The aims of this study are to determine: (1) the diagnostic efficacy of ADSF alone for PE; (2) whether the combination of a positive D-dimer result and positivity for bedside assay of ADSF of 0.2 or greater can improve the diagnostic accuracy for PE in the ED; and (3) whether the use of additional ADSF following a positive D-dimer assay can reduce the need for further imaging in patients with a low or intermediate clinical probability.
Patients and methods
Selection of study patients
This was a prospective observational study conducted in the ED of a university teaching hospital. Patients over 18 years of age who presented to the ED up to 24 h after the onset of symptoms suspicious for PE were consecutively enrolled from January 2007 to March 2008. The symptoms suspicious for PE are shown in table 1. Exclusion criteria were: (1) late presentation more than 24 h after symptom onset; (2) anticoagulation treatment during the 48 h before study commencement; (3) terminal illness: (4) electrocardiography (ECG) findings consistent with acute myocardial infarction; or (5) contraindication to contrast administration. The Institutional Review Board of our hospital approved the study and the need for informed consent was waived because this study deploys clinical assessments deemed minimally invasive to patients. Patient identity was protected throughout.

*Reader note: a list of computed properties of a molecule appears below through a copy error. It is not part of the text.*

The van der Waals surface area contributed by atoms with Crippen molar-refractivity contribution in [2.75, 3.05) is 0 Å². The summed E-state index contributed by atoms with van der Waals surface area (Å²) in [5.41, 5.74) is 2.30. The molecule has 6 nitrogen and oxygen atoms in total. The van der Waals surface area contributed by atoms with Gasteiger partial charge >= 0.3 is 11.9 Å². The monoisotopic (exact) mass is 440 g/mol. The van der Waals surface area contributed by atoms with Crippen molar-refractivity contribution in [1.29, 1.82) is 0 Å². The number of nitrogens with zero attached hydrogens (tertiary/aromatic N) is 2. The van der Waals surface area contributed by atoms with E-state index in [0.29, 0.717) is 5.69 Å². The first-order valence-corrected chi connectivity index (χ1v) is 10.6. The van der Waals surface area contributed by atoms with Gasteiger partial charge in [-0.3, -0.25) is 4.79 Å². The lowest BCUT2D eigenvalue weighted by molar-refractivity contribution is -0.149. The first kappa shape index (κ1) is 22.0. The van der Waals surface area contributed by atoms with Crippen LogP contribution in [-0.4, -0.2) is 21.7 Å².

When patients presented to the ED, blood pressure, respiratory rates, heart rates, ECG and capnography were routinely measured and patient demographic information and chief complaints were recorded. If patients had respiratory or circulatory compromise elicited in the primary survey, they received emergency resuscitation including intravenous fluid infusion and mechanical ventilation as required. After the primary survey, we assessed the clinical probability of PE and performed a D-dimer test. The need for further diagnostic assessment with multidetector row chest CT angiography (MD-CTA) and clinical follow-up were decided upon based on the initial findings of the clinical probability assessment and the D-dimer result. The criteria for obtaining MD-CTA were: (1) a high clinical probability regardless of D-dimer positivity; (2) a low or intermediate clinical probability and a positive D-dimer test; or (3) an intermediate clinical probability, a negative D-dimer test and the absence of an alternative diagnosis more likely than PE.3 The clinical probability of PE was assessed using the revised Geneva scoring system.14 D-dimer levels were determined using a fluorescence immunoassay agglutinin method (Biosite, San Diego, USA). A D-dimer of 350 μg/l or greater was deemed a positive result.